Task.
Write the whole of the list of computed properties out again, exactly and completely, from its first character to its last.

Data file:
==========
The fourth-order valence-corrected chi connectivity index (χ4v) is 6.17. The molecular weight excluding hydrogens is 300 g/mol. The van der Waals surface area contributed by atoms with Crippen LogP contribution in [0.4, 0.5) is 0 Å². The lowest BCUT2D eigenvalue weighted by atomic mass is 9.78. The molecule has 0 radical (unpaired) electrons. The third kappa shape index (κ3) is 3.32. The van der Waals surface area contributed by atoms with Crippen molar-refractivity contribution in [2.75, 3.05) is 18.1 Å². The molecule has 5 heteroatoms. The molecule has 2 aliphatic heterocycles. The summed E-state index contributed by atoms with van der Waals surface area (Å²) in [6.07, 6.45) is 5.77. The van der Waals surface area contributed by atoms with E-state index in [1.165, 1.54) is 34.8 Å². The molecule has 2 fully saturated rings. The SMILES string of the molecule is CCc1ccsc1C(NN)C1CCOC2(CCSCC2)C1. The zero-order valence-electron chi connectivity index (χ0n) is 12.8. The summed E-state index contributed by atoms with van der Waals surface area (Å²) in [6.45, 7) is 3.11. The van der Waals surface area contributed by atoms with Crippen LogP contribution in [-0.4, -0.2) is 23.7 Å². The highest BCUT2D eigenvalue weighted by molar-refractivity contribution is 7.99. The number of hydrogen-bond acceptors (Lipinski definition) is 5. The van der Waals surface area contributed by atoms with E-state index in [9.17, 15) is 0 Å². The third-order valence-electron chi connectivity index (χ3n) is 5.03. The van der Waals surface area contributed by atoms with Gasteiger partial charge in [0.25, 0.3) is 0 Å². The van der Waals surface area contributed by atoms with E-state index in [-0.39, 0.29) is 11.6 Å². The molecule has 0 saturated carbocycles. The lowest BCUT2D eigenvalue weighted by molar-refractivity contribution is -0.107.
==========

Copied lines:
The fourth-order valence-corrected chi connectivity index (χ4v) is 6.17. The molecular weight excluding hydrogens is 300 g/mol. The van der Waals surface area contributed by atoms with Crippen LogP contribution in [0.4, 0.5) is 0 Å². The lowest BCUT2D eigenvalue weighted by atomic mass is 9.78. The molecule has 0 radical (unpaired) electrons. The third kappa shape index (κ3) is 3.32. The van der Waals surface area contributed by atoms with Crippen molar-refractivity contribution in [2.75, 3.05) is 18.1 Å². The molecule has 5 heteroatoms. The molecule has 2 aliphatic heterocycles. The summed E-state index contributed by atoms with van der Waals surface area (Å²) in [6.07, 6.45) is 5.77. The van der Waals surface area contributed by atoms with E-state index in [1.165, 1.54) is 34.8 Å². The molecule has 2 fully saturated rings. The SMILES string of the molecule is CCc1ccsc1C(NN)C1CCOC2(CCSCC2)C1. The zero-order valence-electron chi connectivity index (χ0n) is 12.8. The summed E-state index contributed by atoms with van der Waals surface area (Å²) in [6.45, 7) is 3.11. The van der Waals surface area contributed by atoms with Crippen LogP contribution in [-0.4, -0.2) is 23.7 Å². The highest BCUT2D eigenvalue weighted by molar-refractivity contribution is 7.99. The number of hydrogen-bond acceptors (Lipinski definition) is 5. The van der Waals surface area contributed by atoms with E-state index in [9.17, 15) is 0 Å². The third-order valence-electron chi connectivity index (χ3n) is 5.03. The van der Waals surface area contributed by atoms with Gasteiger partial charge in [0.25, 0.3) is 0 Å². The van der Waals surface area contributed by atoms with E-state index in [-0.39, 0.29) is 11.6 Å². The molecule has 0 saturated carbocycles. The lowest BCUT2D eigenvalue weighted by molar-refractivity contribution is -0.107.